About that skills gap
A few weeks ago, a reader of an article penned by Microsoft (NASDAQ: MSFT  ) general counsel Brad Smith discussed how the alleged "skill shortage" in America's labor force was mostly due to inadequate wages. Adam Davidson of The New York Timeshas a similar take:

Eric Isbister, the C.E.O. of GenMet, a metal-fabricating manufacturer outside Milwaukee, told me that he would hire as many skilled workers as show up at his door. ... At GenMet, the starting pay is $10 an hour. Those with an associate degree can make $15, which can rise to $18 an hour after several years of good performance. From what I understand, a new shift manager at a nearby McDonald's (NYSE: MCD  ) can earn around $14 an hour.

Paid for performance, huh?
Asset Internationalhas the numbers of hedge fund performance and pay. They're ugly: 

In aggregate, hedge funds have returned nearly 11% less than the S&P 500 in the year to September 26, according to a Bank of America Merrill Lynch report. The roughly 8,300 active hedge funds have returned an average of 3.04% for the same period, according to the report, lagging far behind major public equities indexes. The S&P 500, for instance, has gained 13.97% in the same period. This is the third worst-performing year since a pre-merger Bank of America began tracking hedge fund performances in 1994. 

Nevertheless, pay packets for hedge fund employees and owners at all levels have only grown year-on-year. Those at "mid-performing, mid-sized firms" earned an average $1.3 million in compensation, according to the report, while top performers at larger firms got more than double that amount.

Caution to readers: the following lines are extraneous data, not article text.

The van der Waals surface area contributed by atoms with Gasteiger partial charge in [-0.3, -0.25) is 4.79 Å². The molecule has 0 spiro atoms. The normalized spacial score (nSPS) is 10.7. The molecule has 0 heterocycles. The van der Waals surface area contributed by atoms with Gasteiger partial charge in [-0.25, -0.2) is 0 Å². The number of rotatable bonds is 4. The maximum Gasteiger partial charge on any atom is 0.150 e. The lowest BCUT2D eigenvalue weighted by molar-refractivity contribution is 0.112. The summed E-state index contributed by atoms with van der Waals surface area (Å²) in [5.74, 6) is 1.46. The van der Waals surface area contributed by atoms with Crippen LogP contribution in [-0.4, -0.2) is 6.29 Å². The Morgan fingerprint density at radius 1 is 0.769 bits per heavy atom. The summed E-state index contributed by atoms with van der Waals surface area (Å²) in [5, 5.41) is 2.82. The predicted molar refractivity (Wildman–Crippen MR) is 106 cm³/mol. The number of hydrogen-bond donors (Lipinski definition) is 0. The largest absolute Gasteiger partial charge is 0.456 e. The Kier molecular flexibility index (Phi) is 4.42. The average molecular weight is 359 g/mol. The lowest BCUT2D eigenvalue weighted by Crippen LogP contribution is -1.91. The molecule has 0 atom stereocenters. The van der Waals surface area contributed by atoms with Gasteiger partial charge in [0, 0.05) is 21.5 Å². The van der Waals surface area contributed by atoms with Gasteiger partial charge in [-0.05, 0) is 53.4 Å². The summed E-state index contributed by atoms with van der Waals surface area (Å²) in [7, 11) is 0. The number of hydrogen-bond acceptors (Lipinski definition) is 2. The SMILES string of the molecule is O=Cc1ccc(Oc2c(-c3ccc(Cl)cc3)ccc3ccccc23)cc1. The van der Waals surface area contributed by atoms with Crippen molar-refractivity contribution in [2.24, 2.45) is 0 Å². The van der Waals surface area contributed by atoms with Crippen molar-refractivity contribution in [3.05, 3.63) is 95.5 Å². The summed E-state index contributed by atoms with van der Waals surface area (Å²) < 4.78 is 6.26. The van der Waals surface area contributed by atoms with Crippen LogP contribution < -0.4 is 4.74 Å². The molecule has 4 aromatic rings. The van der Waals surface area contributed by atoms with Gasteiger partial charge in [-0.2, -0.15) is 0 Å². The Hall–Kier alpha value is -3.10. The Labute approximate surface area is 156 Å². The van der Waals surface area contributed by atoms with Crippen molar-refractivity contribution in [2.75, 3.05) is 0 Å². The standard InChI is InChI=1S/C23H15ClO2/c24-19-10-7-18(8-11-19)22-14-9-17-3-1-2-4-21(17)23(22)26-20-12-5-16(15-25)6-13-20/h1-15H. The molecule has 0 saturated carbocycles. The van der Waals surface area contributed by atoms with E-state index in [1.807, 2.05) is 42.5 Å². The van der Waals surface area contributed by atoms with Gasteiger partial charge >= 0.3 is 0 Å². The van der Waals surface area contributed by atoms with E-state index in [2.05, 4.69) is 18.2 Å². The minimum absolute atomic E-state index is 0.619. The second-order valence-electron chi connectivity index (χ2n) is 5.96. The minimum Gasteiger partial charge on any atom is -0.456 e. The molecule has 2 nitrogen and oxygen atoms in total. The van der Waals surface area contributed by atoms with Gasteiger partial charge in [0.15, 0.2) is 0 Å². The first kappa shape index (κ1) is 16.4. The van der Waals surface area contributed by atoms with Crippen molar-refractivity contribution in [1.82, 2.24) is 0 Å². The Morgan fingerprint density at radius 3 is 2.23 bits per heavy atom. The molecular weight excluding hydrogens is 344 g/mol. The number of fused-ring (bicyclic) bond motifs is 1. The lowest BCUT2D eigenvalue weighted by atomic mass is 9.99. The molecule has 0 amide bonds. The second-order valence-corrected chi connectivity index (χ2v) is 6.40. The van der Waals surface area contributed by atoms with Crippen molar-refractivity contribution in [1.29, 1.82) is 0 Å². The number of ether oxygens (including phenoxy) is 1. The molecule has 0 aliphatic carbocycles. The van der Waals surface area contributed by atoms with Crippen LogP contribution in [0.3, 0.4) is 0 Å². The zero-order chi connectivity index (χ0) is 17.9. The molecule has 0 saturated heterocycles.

Enjoy your weekend. 


Read/Post Comments (2) | Recommend This Article (10)

Comments from our Foolish Readers

Help us keep this a respectfully Foolish area! This is a place for our readers to discuss, debate, and learn more about the Foolish investing topic you read about above. Help us keep it clean and safe. If you believe a comment is abusive or otherwise violates our Fool's Rules, please report it via the Report this Comment Report this Comment icon found on every comment.

  • Report this Comment On November 30, 2012, at 1:11 PM, seattle1115 wrote:

    While I agree that the conventional wisdom surrounding the death of Hostess - placing the blame on "greedy employees" - is a load of hogwash, I must nevertheless take issue in the strongest possible terms with your assertion that "Twinkies and Ding Dongs obviously aren't anyone's idea of the perfect twenty-first-century snack food." Twinkies are and will always be the very Platonic ideal of a perfect snack food.

  • Report this Comment On December 01, 2012, at 12:26 PM, SkepikI wrote:

    Well, as usual, The New Yorker gives us scads of useful information.... but there really is no need to critique or recommend this article Morgan...we will ACTUALLY see a serious data point when the auction for the brands that is now underway complete! Maybe this is why you find it fascinating reading... the comparison of what ANY idiot knows or is being fed by the New Yorker with what any FOOL can observe for themselves (ha had to get that in) may be quite fascinating.

Add your comment.

DocumentId: 2134538, ~/Articles/ArticleHandler.aspx, 4/20/2014 6:33:35 PM

Report This Comment

Use this area to report a comment that you believe is in violation of the community guidelines. Our team will review the entry and take any appropriate action.

Sending report...


Advertisement